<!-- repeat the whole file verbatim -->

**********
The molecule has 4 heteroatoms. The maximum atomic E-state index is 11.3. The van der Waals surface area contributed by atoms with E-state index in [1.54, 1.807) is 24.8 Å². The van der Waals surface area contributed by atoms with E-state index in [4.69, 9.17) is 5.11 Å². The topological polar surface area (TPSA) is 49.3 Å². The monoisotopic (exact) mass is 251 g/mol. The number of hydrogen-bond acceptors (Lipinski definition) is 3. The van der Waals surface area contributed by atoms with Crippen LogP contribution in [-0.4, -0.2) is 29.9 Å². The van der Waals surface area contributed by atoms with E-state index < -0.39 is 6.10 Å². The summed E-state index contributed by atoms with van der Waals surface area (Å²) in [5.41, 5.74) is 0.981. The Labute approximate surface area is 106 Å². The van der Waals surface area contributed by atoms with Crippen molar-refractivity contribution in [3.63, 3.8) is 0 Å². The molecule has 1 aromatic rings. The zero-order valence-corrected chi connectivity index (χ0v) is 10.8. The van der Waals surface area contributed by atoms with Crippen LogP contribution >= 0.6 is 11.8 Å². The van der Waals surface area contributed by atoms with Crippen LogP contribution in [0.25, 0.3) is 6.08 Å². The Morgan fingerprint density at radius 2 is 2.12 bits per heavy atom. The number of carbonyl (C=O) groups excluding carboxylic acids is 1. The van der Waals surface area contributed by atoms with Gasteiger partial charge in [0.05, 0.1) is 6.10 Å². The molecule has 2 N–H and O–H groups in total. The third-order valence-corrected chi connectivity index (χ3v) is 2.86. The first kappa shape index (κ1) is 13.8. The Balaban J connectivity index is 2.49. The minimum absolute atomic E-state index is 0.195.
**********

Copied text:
The molecule has 4 heteroatoms. The maximum atomic E-state index is 11.3. The van der Waals surface area contributed by atoms with E-state index in [1.54, 1.807) is 24.8 Å². The van der Waals surface area contributed by atoms with E-state index in [4.69, 9.17) is 5.11 Å². The topological polar surface area (TPSA) is 49.3 Å². The monoisotopic (exact) mass is 251 g/mol. The number of hydrogen-bond acceptors (Lipinski definition) is 3. The van der Waals surface area contributed by atoms with Crippen LogP contribution in [-0.4, -0.2) is 29.9 Å². The van der Waals surface area contributed by atoms with E-state index < -0.39 is 6.10 Å². The summed E-state index contributed by atoms with van der Waals surface area (Å²) in [5.41, 5.74) is 0.981. The Labute approximate surface area is 106 Å². The van der Waals surface area contributed by atoms with Crippen molar-refractivity contribution in [3.63, 3.8) is 0 Å². The molecule has 1 aromatic rings. The zero-order valence-corrected chi connectivity index (χ0v) is 10.8. The van der Waals surface area contributed by atoms with Crippen LogP contribution >= 0.6 is 11.8 Å². The van der Waals surface area contributed by atoms with Crippen LogP contribution in [0.25, 0.3) is 6.08 Å². The Morgan fingerprint density at radius 2 is 2.12 bits per heavy atom. The number of carbonyl (C=O) groups excluding carboxylic acids is 1. The van der Waals surface area contributed by atoms with Gasteiger partial charge in [0.05, 0.1) is 6.10 Å². The molecule has 2 N–H and O–H groups in total. The third-order valence-corrected chi connectivity index (χ3v) is 2.86. The first kappa shape index (κ1) is 13.8. The Balaban J connectivity index is 2.49. The minimum absolute atomic E-state index is 0.195.